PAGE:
The subprime mortgage crisis was certainly part of the problem, and it did seem like all you really needed was the ability to fog a mirror and you could buy a home. That being said, the removal of subprime, most zero-down programs, stated-income loan products for self-employed individuals has made being a Realtor or a mortgage broker a very tough job indeed.
None of us could ever have foreseen how different our world could become in a couple of short years. Fear has replaced reason when it comes to the world of banking. Melodramatic? Not really. I am trying to feed a family of six with my income. Thankfully, I've survived some difficult years, and, along with most people I speak with these days, I am hoping to see a sincere turnaround. This proposal won't help.
Another concern that I saw in the language is that this lays the groundwork for the government to step into the real estate arena as well, perhaps prohibiting OUR commission from being tied to the sales price of a property. Again, I see this as inhibiting the free market.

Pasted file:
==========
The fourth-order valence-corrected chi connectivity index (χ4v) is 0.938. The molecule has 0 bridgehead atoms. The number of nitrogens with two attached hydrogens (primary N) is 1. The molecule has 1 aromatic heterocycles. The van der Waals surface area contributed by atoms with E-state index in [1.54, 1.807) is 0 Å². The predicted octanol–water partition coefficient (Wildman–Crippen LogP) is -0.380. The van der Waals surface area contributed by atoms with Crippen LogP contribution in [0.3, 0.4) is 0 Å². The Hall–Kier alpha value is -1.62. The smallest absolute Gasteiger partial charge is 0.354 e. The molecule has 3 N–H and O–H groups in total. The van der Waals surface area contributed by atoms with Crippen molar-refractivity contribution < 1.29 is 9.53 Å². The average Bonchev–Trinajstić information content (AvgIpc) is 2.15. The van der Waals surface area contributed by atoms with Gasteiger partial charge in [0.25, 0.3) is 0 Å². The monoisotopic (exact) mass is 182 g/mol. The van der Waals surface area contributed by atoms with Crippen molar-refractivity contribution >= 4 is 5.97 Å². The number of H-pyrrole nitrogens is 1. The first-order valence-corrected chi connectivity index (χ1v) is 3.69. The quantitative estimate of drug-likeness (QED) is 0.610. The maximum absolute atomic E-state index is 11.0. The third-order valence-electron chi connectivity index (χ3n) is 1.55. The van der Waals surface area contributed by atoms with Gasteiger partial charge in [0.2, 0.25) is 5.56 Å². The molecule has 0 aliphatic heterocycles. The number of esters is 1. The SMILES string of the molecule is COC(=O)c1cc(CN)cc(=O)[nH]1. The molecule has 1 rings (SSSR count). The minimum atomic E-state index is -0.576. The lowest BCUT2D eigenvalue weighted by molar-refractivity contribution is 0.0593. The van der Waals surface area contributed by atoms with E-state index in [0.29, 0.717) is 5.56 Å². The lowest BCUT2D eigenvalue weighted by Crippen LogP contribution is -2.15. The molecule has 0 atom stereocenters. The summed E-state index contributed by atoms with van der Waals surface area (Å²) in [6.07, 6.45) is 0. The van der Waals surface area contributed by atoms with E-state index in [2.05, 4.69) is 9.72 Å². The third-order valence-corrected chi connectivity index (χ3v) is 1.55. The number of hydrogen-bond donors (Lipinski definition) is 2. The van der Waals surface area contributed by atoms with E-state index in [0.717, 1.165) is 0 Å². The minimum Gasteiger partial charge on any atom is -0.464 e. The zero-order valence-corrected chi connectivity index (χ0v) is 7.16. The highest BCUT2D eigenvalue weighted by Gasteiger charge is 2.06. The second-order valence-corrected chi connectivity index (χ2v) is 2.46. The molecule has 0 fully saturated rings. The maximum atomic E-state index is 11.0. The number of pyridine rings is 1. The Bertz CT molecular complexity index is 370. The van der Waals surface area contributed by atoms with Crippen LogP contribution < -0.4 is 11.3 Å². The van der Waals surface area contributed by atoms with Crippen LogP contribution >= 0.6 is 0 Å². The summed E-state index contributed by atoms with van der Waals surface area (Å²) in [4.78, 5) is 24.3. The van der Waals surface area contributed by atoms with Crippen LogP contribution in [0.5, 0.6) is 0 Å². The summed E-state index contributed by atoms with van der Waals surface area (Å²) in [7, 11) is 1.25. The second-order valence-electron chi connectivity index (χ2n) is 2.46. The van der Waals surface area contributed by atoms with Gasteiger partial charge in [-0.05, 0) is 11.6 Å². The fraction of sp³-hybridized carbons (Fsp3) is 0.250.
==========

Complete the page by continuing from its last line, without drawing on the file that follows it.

On the surface, I see how this could be perceived as helping consumers, but the more likely scenario is that mortgage brokers will now have two paths to choose from:
- Charge a lot more directly to consumers to originate loans, since they can't get paid by banks, or
- Go out of business
Clearly, neither of these outcomes would be beneficial for any of us.
In fairness, there are some other parts of the proposal that make sense to me, mainly with regard to consumer disclosures, but this portion would be foolish. You can see the whole thing here if you're interested: http://edocket.access.gpo.gov/2009/E9-18119.htm
It's my understanding that the Federal Reserve already has the authority to monitor and regulate mortgage brokers, so any legislative action would be overkill and probably just plain unnecessary.